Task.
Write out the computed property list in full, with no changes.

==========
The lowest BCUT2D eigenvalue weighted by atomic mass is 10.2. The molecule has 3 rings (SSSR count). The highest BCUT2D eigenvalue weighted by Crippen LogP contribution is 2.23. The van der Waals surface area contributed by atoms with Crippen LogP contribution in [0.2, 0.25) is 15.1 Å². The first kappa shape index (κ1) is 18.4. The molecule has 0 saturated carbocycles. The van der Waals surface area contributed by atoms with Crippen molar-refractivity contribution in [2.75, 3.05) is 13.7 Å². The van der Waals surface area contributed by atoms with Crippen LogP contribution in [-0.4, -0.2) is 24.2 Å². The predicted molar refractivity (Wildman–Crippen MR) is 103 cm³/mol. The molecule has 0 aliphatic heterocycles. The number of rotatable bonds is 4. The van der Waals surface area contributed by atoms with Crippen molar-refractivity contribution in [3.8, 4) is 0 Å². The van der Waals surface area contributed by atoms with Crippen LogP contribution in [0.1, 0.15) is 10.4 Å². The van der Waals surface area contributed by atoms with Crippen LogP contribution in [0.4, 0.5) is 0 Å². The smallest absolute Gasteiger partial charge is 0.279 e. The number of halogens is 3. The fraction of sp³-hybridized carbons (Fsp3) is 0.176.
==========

The lowest BCUT2D eigenvalue weighted by atomic mass is 10.2. The molecule has 3 rings (SSSR count). The highest BCUT2D eigenvalue weighted by Crippen LogP contribution is 2.23. The van der Waals surface area contributed by atoms with Crippen LogP contribution in [0.2, 0.25) is 15.1 Å². The first kappa shape index (κ1) is 18.4. The molecule has 0 saturated carbocycles. The van der Waals surface area contributed by atoms with Crippen molar-refractivity contribution in [2.75, 3.05) is 13.7 Å². The van der Waals surface area contributed by atoms with Crippen LogP contribution in [-0.4, -0.2) is 24.2 Å². The predicted molar refractivity (Wildman–Crippen MR) is 103 cm³/mol. The molecule has 0 aliphatic heterocycles. The number of rotatable bonds is 4. The van der Waals surface area contributed by atoms with Crippen molar-refractivity contribution in [3.8, 4) is 0 Å². The van der Waals surface area contributed by atoms with Crippen LogP contribution in [0.1, 0.15) is 10.4 Å². The van der Waals surface area contributed by atoms with Crippen LogP contribution in [0.4, 0.5) is 0 Å². The smallest absolute Gasteiger partial charge is 0.279 e. The number of halogens is 3. The fraction of sp³-hybridized carbons (Fsp3) is 0.176.